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Here Comes the Bride ... There Go the Spousal Health Benefits

Forcing spouses onto their own employer’s plan creates challenges for families as they cope with the logistics and coverage differences.

April 9, 2014
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Related Topics: Health Care Costs, Dependent Care, Benefits Design and Communication, Health Care Benefits, The Latest, Benefits
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Spousal health benefits have traditionally been considered a de facto package deal for workers, but recent employer wavering on this customary commitment might result in unintended consequences, one analysis shows.

By this year, 45 percent of employers planned to either levy a spousal surcharge or exclude those with access through their own employer, compared with 24 percent in 2013, according to a Towers Watson & Co.-National Business Group on Health survey involving 583 employers. Spouses (working and nonworking) do spend more on medical services, $6,102 compared with $5,698 for workers who are policyholders, according to the analysis of 2011 data by the nonprofit Employee Benefit Research Institute.

But employers also typically subsidize worker coverage at higher rates, 82 percent for employees vs. 71 percent for family coverage, according to Kaiser Family Foundation data cited in the analysis. “For every spouse you lose, and employee you gain, you end up losing more because you subsidize employee coverage more than you subsidize spousal coverage,” said Paul Fronstin, a report author and the EBRI’s director of health research.

Fronstin said he embarked upon this analysis, in part, because of the media coverage last year surrounding UPS Inc.’s decision to stop insuring working spouses of nonunion employees with other insurance options. In its analysis, the EBRI adjusted for some variables like age, gender and health status, but didn’t have any data regarding which spouses were working.

'I would be surprised if the subset of employers who are in the war for talent do this kind of stuff to the same degree.'

—Ian Morrison, a consultant and author

Such spousal changes, which follow on the heels of reductions in retiree health benefits, represent “the next frontier” for employers seeking to hold down health costs, said Ian Morrison, a consultant and author who specializes in long-term health forecasting.

This “benefits buy-down,” as Morrison calls it, predates the Affordable Care Act, he said. Forcing spouses onto their own employer’s plan, though, creates challenges for families as they cope with the logistics and coverage differences of two health plans. Increasing the family’s costs through a spousal surcharge “is still basically cutting compensation,” he said. “But it is a little bit less disruptive.”

“I would be surprised if the subset of employers who are in the war for talent do this kind of stuff to the same degree,” Morrison said.

Market competitiveness is one of the factors for employers to consider as they run their own cost analysis, Fronstin said. Another consideration is the composition of their currently insured mix: Are they mostly covering employees already? Also, to what degree do spouses subsidize their health care?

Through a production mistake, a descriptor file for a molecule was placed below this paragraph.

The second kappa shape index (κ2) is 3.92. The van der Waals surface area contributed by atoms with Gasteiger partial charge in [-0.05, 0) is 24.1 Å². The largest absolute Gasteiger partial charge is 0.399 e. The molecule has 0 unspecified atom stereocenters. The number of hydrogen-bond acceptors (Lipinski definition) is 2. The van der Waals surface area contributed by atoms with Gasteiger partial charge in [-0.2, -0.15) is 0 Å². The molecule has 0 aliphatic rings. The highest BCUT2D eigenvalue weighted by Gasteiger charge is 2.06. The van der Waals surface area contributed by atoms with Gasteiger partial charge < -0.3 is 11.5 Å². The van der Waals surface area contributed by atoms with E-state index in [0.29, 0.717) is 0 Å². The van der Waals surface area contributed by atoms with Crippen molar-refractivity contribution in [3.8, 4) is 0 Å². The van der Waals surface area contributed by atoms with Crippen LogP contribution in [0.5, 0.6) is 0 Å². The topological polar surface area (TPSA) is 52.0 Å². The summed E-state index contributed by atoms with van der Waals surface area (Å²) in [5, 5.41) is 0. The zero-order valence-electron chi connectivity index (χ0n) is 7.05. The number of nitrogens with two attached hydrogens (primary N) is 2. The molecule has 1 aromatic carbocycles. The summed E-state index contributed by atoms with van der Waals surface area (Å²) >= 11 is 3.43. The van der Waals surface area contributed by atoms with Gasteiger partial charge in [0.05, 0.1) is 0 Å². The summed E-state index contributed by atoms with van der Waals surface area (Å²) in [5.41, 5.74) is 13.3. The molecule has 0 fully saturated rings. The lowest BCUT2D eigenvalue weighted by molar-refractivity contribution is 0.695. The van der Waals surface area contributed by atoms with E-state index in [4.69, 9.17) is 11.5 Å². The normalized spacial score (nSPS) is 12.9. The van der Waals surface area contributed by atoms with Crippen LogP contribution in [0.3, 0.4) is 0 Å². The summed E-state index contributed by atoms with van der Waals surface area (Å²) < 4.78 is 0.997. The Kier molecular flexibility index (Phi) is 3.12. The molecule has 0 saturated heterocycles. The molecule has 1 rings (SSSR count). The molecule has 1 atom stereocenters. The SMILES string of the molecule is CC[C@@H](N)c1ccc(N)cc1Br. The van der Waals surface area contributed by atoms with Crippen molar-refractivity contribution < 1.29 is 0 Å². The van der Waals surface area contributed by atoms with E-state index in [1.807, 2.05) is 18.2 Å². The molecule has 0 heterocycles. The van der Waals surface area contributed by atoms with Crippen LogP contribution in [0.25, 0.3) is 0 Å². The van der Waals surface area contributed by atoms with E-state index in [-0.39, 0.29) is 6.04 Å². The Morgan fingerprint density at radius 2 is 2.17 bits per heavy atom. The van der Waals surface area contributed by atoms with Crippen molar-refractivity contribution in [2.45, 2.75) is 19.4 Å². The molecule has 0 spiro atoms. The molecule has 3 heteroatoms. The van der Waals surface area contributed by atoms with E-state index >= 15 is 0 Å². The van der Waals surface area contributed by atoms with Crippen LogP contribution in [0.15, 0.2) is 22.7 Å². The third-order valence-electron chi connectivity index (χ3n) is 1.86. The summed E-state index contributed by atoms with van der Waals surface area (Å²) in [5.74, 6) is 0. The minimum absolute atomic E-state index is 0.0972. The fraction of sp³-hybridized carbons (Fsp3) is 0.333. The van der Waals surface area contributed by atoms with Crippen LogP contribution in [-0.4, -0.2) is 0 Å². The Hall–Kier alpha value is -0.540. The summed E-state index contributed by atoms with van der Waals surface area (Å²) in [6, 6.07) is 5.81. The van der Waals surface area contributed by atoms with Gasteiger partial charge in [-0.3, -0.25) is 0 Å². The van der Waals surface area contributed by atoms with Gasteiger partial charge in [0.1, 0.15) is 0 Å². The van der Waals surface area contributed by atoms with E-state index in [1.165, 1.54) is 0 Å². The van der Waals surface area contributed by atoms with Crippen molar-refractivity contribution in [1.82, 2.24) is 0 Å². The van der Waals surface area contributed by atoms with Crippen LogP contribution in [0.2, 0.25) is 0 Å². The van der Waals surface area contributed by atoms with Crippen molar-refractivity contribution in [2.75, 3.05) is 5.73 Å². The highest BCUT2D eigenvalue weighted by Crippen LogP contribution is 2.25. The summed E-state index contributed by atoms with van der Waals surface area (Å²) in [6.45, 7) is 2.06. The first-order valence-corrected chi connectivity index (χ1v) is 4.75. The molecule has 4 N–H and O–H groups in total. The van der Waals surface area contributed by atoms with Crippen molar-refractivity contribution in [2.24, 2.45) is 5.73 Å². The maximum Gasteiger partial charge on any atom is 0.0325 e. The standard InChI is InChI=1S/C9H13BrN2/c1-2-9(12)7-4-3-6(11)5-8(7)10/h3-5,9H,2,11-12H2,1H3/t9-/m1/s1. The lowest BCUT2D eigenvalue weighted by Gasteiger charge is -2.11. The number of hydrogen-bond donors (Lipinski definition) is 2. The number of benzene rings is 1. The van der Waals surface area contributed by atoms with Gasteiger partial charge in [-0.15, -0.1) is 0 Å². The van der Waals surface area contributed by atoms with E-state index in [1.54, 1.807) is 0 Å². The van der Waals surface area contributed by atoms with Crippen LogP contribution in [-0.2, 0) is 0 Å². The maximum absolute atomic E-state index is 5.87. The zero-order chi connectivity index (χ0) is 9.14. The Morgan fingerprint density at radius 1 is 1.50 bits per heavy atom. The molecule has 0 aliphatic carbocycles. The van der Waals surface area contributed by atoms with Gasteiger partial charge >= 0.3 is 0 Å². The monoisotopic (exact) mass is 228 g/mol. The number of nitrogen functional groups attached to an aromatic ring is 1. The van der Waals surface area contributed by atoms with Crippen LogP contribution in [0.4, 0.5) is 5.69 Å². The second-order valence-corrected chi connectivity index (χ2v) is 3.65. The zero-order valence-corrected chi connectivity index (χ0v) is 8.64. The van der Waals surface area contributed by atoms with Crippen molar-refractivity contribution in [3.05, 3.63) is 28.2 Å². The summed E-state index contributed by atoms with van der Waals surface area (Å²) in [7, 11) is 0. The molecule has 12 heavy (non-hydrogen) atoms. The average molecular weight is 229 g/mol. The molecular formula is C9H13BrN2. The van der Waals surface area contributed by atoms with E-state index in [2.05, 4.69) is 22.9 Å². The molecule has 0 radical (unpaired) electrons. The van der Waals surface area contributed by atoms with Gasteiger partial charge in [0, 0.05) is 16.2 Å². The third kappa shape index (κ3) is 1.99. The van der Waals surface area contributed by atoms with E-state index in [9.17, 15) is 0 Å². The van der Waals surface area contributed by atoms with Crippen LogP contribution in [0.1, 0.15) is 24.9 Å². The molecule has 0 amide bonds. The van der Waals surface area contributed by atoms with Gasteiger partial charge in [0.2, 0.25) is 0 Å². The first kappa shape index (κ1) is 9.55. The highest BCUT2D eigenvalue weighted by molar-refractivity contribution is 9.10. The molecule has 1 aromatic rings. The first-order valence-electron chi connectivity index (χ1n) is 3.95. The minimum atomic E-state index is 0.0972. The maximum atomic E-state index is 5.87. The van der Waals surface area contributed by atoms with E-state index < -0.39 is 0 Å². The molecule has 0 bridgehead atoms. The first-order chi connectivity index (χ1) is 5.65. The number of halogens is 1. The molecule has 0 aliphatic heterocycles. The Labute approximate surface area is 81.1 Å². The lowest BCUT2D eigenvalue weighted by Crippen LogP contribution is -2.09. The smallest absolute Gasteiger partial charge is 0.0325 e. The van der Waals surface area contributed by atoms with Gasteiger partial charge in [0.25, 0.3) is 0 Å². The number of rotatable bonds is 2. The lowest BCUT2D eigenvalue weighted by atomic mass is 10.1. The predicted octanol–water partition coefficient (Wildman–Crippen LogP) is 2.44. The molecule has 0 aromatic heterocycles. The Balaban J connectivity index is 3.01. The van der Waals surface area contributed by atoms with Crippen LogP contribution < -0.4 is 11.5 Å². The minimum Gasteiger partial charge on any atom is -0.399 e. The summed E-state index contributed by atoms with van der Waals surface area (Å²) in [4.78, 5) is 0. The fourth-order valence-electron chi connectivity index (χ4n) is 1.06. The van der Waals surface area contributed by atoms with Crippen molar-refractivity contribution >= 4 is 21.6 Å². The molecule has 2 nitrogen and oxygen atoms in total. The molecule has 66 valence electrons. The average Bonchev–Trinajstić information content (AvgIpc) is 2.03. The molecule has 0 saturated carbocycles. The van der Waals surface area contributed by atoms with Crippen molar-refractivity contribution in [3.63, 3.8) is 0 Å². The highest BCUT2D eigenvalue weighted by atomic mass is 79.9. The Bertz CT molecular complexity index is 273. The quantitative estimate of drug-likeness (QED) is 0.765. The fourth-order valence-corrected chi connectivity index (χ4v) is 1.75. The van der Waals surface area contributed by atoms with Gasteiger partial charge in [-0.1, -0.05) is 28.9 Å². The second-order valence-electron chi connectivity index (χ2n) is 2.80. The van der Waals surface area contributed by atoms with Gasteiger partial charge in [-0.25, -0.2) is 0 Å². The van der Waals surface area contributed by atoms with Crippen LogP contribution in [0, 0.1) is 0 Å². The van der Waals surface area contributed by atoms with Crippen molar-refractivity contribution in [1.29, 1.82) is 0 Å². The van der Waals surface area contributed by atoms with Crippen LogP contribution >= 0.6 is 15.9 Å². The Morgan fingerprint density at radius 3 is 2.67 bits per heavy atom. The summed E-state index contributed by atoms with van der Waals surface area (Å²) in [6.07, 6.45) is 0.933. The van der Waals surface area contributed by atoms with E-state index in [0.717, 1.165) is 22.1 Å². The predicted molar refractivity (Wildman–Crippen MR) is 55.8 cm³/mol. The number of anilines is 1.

Spousal Benefits Data April 2014While some employers might follow UPS’ lead, Helen Darling, the outgoing president and CEO of the National Business Group on Health, believes they’ll be more inclined to exert influence indirectly by boosting costs for spouses through increased contributions or surcharges. “If you charge them enough, then they are going to make another choice anyway,” Darling said.

Very large employers with 5,000 or more workers are more likely to levy a surcharge, with 15 percent going that route and 3 percent opting to exclude spouses, according to a 2013 Mercer survey involving 2,842 employers. Those with 500-plus employees were more evenly split on their approach; 9 percent chose the surcharge and 7 percent the spousal exclusion.

But what about spouses who are not working, self-employed or for some other reason don’t have insurance access? Under the Affordable Care Act, employers with 50 or more full-time workers are required to cover children until age 26, but not their spouses.

Employers offering health insurance for the first time might decide not to extend the option to spouses, said Tracy Watts, Mercer’s national health care reform leader. “You are not kicking anybody off the plan — you didn’t have a plan before.” But, she added, “I think it would be challenging to take coverage away from people that you are providing it to today.”

Morrison is less convinced, saying that the health exchanges and potential subsidies provided through the Affordable Care Act open the door to some employers cutting workers’ spouses loose.

“I think that this is going to be very fluid,” he said. “And it’s going to take a while to shake out. A lot will depend on how functional the public and private exchanges are three to five years from now.”

Charlotte Huff is a writer based in Fort Worth, Texas. To comment, email editors@workforce.com. Follow Workforce on Twitter at @workforcenews.

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